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by Mark Rawlins Mar 17, 2014
Life, society /
Well they waved their flags when Thatcher died
and they laid her in the ground,
like they waved their flags and 'gotcha' cried
when the Belgrano went down
And they waved their flags when Georgie Porge
was born, the people's prince.
Just like they waved them for St George,
and they've waved them ever since.
They waved them on the beaches,
they waved them on the land,
and whatever history teaches
us, it teaches flag in hand.
They've put their flags on swords and shields
as they've marched us into war.
Then they've looked upon the killing fields,
and they've waved their flags some more.
They waved their flags around the Earth,
and full of national pride,
they waved their flags on foreign turf
where more young men have died.
They've hung their flags on mountain peaks.
They've hung them on the moon.
They've hung them out on Irish streets.
They've hung them out too soon.
They wave their flags with racist cries,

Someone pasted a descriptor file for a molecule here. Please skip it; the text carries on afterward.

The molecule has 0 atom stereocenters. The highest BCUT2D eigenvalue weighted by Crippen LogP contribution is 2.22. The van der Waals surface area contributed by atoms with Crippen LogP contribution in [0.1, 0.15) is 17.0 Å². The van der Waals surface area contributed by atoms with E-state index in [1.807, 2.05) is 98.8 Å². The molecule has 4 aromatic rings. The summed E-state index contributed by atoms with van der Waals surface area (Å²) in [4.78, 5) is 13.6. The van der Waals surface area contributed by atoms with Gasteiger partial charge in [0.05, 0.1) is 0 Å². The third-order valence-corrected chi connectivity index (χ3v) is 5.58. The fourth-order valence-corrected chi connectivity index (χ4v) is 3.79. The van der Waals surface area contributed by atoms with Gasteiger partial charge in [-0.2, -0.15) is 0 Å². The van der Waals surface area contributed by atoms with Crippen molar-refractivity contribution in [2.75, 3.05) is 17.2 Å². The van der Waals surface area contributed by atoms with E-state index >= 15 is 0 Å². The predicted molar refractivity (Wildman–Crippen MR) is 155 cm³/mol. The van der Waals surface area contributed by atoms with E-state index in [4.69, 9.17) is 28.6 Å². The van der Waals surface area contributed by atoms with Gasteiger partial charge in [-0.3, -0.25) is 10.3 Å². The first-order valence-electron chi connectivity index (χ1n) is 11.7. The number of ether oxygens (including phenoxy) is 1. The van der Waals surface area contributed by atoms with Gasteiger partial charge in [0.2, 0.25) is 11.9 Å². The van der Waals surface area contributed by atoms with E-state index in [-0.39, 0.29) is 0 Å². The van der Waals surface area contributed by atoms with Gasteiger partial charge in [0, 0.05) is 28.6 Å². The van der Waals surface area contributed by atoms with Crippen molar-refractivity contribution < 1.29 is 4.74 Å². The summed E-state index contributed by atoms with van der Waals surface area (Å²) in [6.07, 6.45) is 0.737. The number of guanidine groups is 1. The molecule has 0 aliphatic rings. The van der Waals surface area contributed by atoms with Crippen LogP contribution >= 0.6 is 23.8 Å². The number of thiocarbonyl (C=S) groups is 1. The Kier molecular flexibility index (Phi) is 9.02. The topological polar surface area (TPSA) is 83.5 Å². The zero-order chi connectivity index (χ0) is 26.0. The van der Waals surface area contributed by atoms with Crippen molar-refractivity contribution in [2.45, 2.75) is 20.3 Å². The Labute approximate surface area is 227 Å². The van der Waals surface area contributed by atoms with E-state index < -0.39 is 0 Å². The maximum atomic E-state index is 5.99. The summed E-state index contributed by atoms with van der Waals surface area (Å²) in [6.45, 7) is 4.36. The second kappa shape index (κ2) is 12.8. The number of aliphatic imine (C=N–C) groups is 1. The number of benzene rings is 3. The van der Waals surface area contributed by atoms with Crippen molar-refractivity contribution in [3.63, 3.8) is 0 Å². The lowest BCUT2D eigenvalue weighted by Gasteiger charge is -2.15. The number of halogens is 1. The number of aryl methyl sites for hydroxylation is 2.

and jackboots on their feet,
and they waved their flags as a young man dies
in cold blood on the street.
Now they wave their flags from their vans and jags,
and at Twickers and Wembley.
But ask not for whom they wave their flags....
'cause it's not for you or me.
Okay, Mark. I am really amazed by poets who write on subject matters such as this. And this is just so true. They also wave the flag here in the Philippines. Most of the time, for vain reasons.
by Nicole Latham
I'm confused. Is this in favor of something or complaining about something?
None the less it is a good poem. It flows together nicely. Good job.
by Mark Rawlins
I'm afraid I am complaining about something - specifically, the kind of jingoistic patriotism that is used as justification for wars and intolerance - and is symbolised by flag waving. Glad you liked the poem anyway.